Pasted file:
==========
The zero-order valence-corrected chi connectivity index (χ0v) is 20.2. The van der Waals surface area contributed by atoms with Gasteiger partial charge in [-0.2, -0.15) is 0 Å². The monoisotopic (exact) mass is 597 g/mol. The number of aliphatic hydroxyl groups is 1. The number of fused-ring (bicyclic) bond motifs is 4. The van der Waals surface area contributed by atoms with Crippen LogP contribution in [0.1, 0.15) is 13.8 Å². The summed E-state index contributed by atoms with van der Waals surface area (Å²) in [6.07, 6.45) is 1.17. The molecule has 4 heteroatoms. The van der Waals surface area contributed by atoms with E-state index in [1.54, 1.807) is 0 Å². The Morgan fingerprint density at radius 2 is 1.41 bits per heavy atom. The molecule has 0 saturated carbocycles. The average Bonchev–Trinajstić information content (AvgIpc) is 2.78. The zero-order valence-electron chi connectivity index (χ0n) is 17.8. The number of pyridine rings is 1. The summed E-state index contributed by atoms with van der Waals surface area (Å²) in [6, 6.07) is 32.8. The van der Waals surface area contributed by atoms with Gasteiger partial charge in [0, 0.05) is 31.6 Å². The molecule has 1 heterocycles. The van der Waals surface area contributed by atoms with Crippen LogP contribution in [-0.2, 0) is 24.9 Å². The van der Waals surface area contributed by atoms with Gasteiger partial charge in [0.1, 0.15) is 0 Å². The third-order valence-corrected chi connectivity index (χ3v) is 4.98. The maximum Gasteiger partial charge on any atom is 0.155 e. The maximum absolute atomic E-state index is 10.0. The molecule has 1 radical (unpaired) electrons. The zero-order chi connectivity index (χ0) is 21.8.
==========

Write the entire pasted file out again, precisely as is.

The zero-order valence-corrected chi connectivity index (χ0v) is 20.2. The van der Waals surface area contributed by atoms with Gasteiger partial charge in [-0.2, -0.15) is 0 Å². The monoisotopic (exact) mass is 597 g/mol. The number of aliphatic hydroxyl groups is 1. The number of fused-ring (bicyclic) bond motifs is 4. The van der Waals surface area contributed by atoms with Crippen LogP contribution in [0.1, 0.15) is 13.8 Å². The summed E-state index contributed by atoms with van der Waals surface area (Å²) in [6.07, 6.45) is 1.17. The molecule has 4 heteroatoms. The van der Waals surface area contributed by atoms with E-state index in [1.54, 1.807) is 0 Å². The Morgan fingerprint density at radius 2 is 1.41 bits per heavy atom. The molecule has 0 saturated carbocycles. The average Bonchev–Trinajstić information content (AvgIpc) is 2.78. The zero-order valence-electron chi connectivity index (χ0n) is 17.8. The number of pyridine rings is 1. The summed E-state index contributed by atoms with van der Waals surface area (Å²) in [6, 6.07) is 32.8. The van der Waals surface area contributed by atoms with Gasteiger partial charge in [0, 0.05) is 31.6 Å². The molecule has 1 heterocycles. The van der Waals surface area contributed by atoms with Crippen LogP contribution in [-0.2, 0) is 24.9 Å². The van der Waals surface area contributed by atoms with Gasteiger partial charge in [0.1, 0.15) is 0 Å². The third-order valence-corrected chi connectivity index (χ3v) is 4.98. The maximum Gasteiger partial charge on any atom is 0.155 e. The maximum absolute atomic E-state index is 10.0. The molecule has 1 radical (unpaired) electrons. The zero-order chi connectivity index (χ0) is 21.8.